qatŝ’ay (Basket)

About this object

History of use

Coiled baskets in a range of sizes, embellished with distinctive patterns and motifs of birds, animals, and humans, have long been made and used by the Tsilhqot’in people. Spruce roots are usually preferred over cedar roots as the foundation for these strong and functional containers, which are often made in a flared, burden-basket form. Unique to Tsilhqot’in baskets is the strengthening rib of wood or other material tied on the outside, below the rim, to provide an attachment for a tumpline. On this basket, the inventive maker used pieces of telegraph wire left over from the Yukon Telegraph Line -- a project that was started by Americans in the 1860s and abandoned when the British succeeded in laying the Trans-Atlantic cable. Baskets were used extensively for carrying, storage and cooking, as well as for trade and sale to non-Indigenous people.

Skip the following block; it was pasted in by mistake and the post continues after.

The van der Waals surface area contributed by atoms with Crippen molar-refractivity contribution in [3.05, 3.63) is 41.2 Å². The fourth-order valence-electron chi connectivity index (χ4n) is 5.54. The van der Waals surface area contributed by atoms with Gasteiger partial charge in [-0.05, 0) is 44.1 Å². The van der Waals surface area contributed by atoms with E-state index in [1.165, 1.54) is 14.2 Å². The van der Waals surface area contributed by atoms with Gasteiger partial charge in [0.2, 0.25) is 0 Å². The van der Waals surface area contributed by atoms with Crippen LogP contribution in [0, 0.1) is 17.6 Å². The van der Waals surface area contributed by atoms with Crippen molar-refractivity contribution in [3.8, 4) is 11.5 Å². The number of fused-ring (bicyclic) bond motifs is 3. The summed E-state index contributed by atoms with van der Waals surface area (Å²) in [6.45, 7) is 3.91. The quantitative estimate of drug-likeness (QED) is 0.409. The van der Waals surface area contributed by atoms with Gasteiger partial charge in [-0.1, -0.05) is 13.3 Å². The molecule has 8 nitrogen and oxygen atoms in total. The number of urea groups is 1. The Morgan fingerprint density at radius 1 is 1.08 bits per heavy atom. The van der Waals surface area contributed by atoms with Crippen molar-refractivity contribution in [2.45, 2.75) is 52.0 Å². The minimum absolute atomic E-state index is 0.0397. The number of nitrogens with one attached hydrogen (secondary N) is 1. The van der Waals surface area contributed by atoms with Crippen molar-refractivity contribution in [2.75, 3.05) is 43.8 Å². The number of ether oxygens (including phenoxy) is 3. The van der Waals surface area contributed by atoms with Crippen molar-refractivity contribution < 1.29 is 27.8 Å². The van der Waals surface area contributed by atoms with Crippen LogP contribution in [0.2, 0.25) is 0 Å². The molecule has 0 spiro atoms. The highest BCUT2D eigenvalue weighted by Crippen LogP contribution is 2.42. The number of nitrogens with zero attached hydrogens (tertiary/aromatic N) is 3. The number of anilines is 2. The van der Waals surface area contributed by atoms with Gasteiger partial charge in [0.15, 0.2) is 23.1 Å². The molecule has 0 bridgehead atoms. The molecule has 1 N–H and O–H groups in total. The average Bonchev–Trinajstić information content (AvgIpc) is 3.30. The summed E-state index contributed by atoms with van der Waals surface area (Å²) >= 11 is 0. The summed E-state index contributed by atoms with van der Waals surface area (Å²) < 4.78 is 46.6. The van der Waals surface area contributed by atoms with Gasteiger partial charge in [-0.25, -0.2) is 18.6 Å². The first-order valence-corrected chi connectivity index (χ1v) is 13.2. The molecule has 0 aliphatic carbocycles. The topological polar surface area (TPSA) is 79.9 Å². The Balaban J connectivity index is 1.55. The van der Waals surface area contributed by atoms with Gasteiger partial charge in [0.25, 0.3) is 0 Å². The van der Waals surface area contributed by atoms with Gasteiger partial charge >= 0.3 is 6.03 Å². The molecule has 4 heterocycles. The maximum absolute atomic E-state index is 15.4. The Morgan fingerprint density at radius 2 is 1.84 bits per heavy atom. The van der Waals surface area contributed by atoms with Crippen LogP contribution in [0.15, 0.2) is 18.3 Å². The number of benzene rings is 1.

Iconographic meaning

The basket designs reflect the local environment and culture; the depiction of animals and other seasonal activities on the baskets resemble pictographs and petroglyphs found in Tsilhqot’in territory [Linda Smith, Tsilhqot’in, 2019]

Specific techniques

This basket is coiled of split and bundled spruce-tree roots, stitched together by long, fine strands of spruce root. Beginning at the base of the basket, the weaver gradually builds up the form out of a continuous coil, stitching the upper layer to the coil below. Each stitch splits the one directly below it as the root is drawn through the coil. At the same time, the weaver folds or imbricates strands of grass and bark into each stitch on the outside of the basket, creating dark patterns on a light background.

Physical description

Coiled basket with bifurcated stitches; parallel splint base construction; fully imbricated. The design rows, from bottom to top: geometric shapes alternating with checkerboard stripes; animal shapes; geometric shapes alternating with checkerboard stripes; zigzag pattern along rim. Patterns in dark red on reed background. Two hide ties.